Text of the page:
Young Labour party activists celebrate the life and legacy of Shimon Peres
Dozens of young activists from Israel’s Labour party youth wing gathered in Tel Aviv’s Rabin Square on Thursday evening to pay tribute to Shimon Peres, the late former Israeli Prime Minister, Nobel Laureate, and one-time Labour Party Chairman who died on Wednesday at the age of 93.
One of Israel’s longest serving politicians, Peres was first elected to parliament in 1959 and since then has held nearly every major office in Israel, serving twice as Prime Minister, as well as Foreign Minister, Defense Minister, and President.
And while Peres was not always highly esteemed -- often making unpopular decisions and overshadowed by the political greats who came before him, such as Yitzhak Rabin and Ariel Sharon -- his enduring spirit and optimism has made him one of Israel’s most prominent political figures and the beloved “grandfather of Israel” to a younger generation.
“More than anything else I think he was beloved because he kept hope. He had a long term vision of hope. To the very end he believed in hope and the optimism he had spoke through generations,” says historian and Newsweek history editor Marc Shulman.
“Certainly no Israeli politicians embody that today,” he adds. “In today’s politics of the black future, they don’t sell hope.”
It is a sentiment echoed by many of the young Labour activists who have gathered in Tel Aviv to pay their final respects to Peres, who served the party from 1968 to 2005.
“A lot of times we say, ‘Oh there is no hope.’ But Peres created hope no matter where he went,” says 31-year-old Ariel Kedem. “And I think that is what we should take from Peres to inspire ourselves and our leadership and our movement.”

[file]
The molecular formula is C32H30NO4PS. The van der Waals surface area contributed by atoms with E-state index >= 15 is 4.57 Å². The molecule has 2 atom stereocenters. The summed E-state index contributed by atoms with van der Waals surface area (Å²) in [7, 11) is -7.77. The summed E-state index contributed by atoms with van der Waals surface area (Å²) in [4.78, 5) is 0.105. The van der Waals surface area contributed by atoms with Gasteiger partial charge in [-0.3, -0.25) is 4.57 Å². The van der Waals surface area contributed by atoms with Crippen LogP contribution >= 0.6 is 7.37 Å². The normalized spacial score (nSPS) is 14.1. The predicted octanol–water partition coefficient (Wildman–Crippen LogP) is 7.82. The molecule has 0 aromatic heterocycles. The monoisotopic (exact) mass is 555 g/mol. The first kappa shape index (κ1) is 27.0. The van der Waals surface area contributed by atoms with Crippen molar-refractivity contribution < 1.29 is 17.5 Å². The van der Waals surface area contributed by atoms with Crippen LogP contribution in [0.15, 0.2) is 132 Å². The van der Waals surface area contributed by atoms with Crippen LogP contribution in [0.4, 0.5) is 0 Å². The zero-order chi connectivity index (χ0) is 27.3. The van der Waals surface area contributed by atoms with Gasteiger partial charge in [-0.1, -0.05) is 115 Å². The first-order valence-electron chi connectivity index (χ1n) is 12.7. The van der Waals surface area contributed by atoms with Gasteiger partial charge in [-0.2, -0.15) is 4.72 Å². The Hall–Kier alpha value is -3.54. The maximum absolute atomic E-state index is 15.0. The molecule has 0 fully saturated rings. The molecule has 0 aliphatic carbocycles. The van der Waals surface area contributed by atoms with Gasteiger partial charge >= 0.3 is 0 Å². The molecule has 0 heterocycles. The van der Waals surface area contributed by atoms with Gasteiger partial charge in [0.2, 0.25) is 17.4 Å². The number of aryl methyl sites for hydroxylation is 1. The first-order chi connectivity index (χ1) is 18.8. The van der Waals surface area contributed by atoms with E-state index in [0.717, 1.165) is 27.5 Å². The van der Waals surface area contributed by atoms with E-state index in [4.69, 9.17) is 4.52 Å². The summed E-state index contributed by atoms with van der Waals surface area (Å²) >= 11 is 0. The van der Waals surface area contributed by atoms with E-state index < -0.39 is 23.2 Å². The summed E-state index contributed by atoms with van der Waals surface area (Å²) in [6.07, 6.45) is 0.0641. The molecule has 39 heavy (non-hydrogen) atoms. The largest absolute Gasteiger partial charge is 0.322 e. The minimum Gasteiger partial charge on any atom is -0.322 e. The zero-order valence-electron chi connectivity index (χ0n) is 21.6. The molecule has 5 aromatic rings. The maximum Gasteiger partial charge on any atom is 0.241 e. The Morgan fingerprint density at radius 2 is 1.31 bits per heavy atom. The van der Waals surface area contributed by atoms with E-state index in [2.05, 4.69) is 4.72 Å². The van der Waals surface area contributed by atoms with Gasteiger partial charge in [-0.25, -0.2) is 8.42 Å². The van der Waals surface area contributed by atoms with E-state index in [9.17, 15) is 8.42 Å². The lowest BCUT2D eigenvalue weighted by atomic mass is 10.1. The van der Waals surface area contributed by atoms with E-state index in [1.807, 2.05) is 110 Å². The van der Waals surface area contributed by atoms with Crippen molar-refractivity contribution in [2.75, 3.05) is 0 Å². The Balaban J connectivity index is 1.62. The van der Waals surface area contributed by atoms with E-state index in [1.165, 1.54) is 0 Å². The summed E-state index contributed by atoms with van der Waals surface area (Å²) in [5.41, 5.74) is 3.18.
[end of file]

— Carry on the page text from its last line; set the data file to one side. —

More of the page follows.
“There’s a lot of wind here tonight and we had trouble lighting the candles. So every time someone tried and it went out I told them, ‘you know, Peres wouldn’t give up,’” Kedem says.
Labor Party Chairman and leader of the opposition Isaac Herzog made a brief appearance at the small event to light a candle, but the focus of the event was truly a celebration of the legacy Peres leaves behind.
“I hope his legacy will be his endless quest for peace,” says 27-year-old Tal Elovits, citing Peres’ involvement in negotiations with the Jordanians prior to the signing of a peace treaty in 1994 and the Oslo Accords, for which Peres, Rabin and Palestinian leader Yasser Arafat jointly won the 1994 Nobel Peace Prize.
While Peres’ peace efforts are most recent and therefore easily recalled (Peres remained active in promoting coexistence between Arabs and Jews through his namesake Peres Center for Peace after retiring from politics in 2014) the so-called ‘hawk turned dove’ was also notably involved in Israel’s military and defense establishments.
“When history is written, what he will have done for the State of Israel will be what he has done in the area of defense,” Shulman argues, pointing out that Peres’ negotiation of arms agreements with France was a key factor in Israel’s make-or-break victory in the 1967 Arab-Israeli War, also known as the Six-Day War, against neighboring Egypt, Jordan, and Syria.
Peres was also instrumental in the development of Israel's Dimona nuclear reactor and co-founded Israel Aerospace Industries (IAI) and the RAFAEL Armament Development Authority during his tenure as Defense Minister.
“What will remain of Oslo? It’s unclear. But certainly whatever peace we end up with will have gone a long and tortured route from Oslo,” Shulman adds.
Indeed, while United Nations Secretary General Ban Ki-moon praised Peres as “tireless in seeking peace” he lamented that 23 years after the signing of the first Oslo Accords, “we are further than ever from its goals.”
And while some may find Peres’ military and defense achievements hard to reconcile with his peace-builder image, others say they represent two sides of the same coin and illustrate the complexities of Israel’s modern center-left movement.
Kedem, who says he remembers being inspired as a young boy by Prime Ministers Rabin and Peres, feels as though Israel’s center-leftists are viewed as “not contributing to the security of Israel” and “some kind of internal enemy.”
“But that’s not true. Peace is not just the right way because we are humanistic...But for the national security of Israel, peace is the solution. I think there is no conflict between [Peres] being a man of peace and being a man of security. It goes together,” Kedem says.
“All of us are hoping one day to have another man, or woman, who will lead us with the same strengths, motivations, and courage like Peres,” Kedem concludes.
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